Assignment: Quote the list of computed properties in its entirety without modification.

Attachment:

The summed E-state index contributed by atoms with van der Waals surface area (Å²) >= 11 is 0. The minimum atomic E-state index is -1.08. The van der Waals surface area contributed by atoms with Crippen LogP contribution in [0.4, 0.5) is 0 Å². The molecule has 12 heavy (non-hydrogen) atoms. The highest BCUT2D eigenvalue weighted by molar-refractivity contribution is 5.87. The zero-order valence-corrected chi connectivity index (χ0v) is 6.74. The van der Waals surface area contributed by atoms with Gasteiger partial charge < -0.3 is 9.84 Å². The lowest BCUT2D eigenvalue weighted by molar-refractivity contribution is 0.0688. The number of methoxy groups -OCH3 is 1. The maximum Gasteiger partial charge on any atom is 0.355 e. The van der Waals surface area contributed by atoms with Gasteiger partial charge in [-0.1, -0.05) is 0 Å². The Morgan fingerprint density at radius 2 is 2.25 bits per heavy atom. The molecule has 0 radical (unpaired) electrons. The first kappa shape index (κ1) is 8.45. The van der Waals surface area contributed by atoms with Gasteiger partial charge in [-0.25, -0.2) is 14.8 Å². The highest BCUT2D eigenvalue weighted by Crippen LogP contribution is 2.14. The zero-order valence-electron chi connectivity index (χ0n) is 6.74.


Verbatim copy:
The summed E-state index contributed by atoms with van der Waals surface area (Å²) >= 11 is 0. The minimum atomic E-state index is -1.08. The van der Waals surface area contributed by atoms with Crippen LogP contribution in [0.4, 0.5) is 0 Å². The molecule has 12 heavy (non-hydrogen) atoms. The highest BCUT2D eigenvalue weighted by molar-refractivity contribution is 5.87. The zero-order valence-corrected chi connectivity index (χ0v) is 6.74. The van der Waals surface area contributed by atoms with Gasteiger partial charge < -0.3 is 9.84 Å². The lowest BCUT2D eigenvalue weighted by molar-refractivity contribution is 0.0688. The number of methoxy groups -OCH3 is 1. The maximum Gasteiger partial charge on any atom is 0.355 e. The van der Waals surface area contributed by atoms with Gasteiger partial charge in [-0.1, -0.05) is 0 Å². The Morgan fingerprint density at radius 2 is 2.25 bits per heavy atom. The molecule has 0 radical (unpaired) electrons. The first kappa shape index (κ1) is 8.45. The van der Waals surface area contributed by atoms with Gasteiger partial charge in [-0.25, -0.2) is 14.8 Å². The highest BCUT2D eigenvalue weighted by Crippen LogP contribution is 2.14. The zero-order valence-electron chi connectivity index (χ0n) is 6.74.